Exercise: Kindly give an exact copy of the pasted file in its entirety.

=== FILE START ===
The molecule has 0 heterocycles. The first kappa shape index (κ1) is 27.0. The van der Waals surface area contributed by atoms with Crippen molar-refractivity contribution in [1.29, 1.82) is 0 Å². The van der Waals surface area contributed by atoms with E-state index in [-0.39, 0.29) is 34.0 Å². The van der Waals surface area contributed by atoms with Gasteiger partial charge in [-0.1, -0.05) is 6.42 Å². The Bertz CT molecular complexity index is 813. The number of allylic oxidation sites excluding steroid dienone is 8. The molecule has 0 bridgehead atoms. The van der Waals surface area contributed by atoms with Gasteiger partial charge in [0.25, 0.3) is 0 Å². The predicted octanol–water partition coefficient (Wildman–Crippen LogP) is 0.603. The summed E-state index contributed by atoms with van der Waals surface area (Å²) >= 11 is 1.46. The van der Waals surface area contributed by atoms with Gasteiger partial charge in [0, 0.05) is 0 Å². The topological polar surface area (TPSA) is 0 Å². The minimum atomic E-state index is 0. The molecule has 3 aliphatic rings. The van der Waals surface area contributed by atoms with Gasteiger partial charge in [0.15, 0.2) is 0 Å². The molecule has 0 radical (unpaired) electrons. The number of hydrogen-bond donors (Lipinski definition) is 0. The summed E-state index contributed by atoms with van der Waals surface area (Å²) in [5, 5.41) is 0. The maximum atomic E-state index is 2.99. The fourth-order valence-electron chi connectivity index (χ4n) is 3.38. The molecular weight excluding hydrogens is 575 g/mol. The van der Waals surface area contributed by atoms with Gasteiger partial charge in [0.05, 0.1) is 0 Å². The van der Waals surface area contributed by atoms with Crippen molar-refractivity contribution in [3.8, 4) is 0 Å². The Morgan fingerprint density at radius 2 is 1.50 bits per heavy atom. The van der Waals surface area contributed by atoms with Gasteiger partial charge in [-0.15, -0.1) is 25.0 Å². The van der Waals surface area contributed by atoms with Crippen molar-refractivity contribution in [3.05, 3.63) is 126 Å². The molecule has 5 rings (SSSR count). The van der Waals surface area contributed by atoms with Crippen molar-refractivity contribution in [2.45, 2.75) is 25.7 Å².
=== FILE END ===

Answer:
The molecule has 0 heterocycles. The first kappa shape index (κ1) is 27.0. The van der Waals surface area contributed by atoms with Crippen molar-refractivity contribution in [1.29, 1.82) is 0 Å². The van der Waals surface area contributed by atoms with E-state index in [-0.39, 0.29) is 34.0 Å². The van der Waals surface area contributed by atoms with Gasteiger partial charge in [-0.1, -0.05) is 6.42 Å². The Bertz CT molecular complexity index is 813. The number of allylic oxidation sites excluding steroid dienone is 8. The molecule has 0 bridgehead atoms. The van der Waals surface area contributed by atoms with Gasteiger partial charge in [0.25, 0.3) is 0 Å². The predicted octanol–water partition coefficient (Wildman–Crippen LogP) is 0.603. The summed E-state index contributed by atoms with van der Waals surface area (Å²) >= 11 is 1.46. The van der Waals surface area contributed by atoms with Gasteiger partial charge in [0, 0.05) is 0 Å². The topological polar surface area (TPSA) is 0 Å². The minimum atomic E-state index is 0. The molecule has 3 aliphatic rings. The van der Waals surface area contributed by atoms with Gasteiger partial charge in [0.15, 0.2) is 0 Å². The molecule has 0 radical (unpaired) electrons. The number of hydrogen-bond donors (Lipinski definition) is 0. The summed E-state index contributed by atoms with van der Waals surface area (Å²) in [5, 5.41) is 0. The maximum atomic E-state index is 2.99. The fourth-order valence-electron chi connectivity index (χ4n) is 3.38. The molecular weight excluding hydrogens is 575 g/mol. The van der Waals surface area contributed by atoms with Gasteiger partial charge in [0.05, 0.1) is 0 Å². The van der Waals surface area contributed by atoms with Crippen molar-refractivity contribution in [3.8, 4) is 0 Å². The Morgan fingerprint density at radius 2 is 1.50 bits per heavy atom. The van der Waals surface area contributed by atoms with Gasteiger partial charge in [-0.15, -0.1) is 25.0 Å². The van der Waals surface area contributed by atoms with Crippen molar-refractivity contribution in [3.05, 3.63) is 126 Å². The molecule has 5 rings (SSSR count). The van der Waals surface area contributed by atoms with Crippen molar-refractivity contribution in [2.45, 2.75) is 25.7 Å².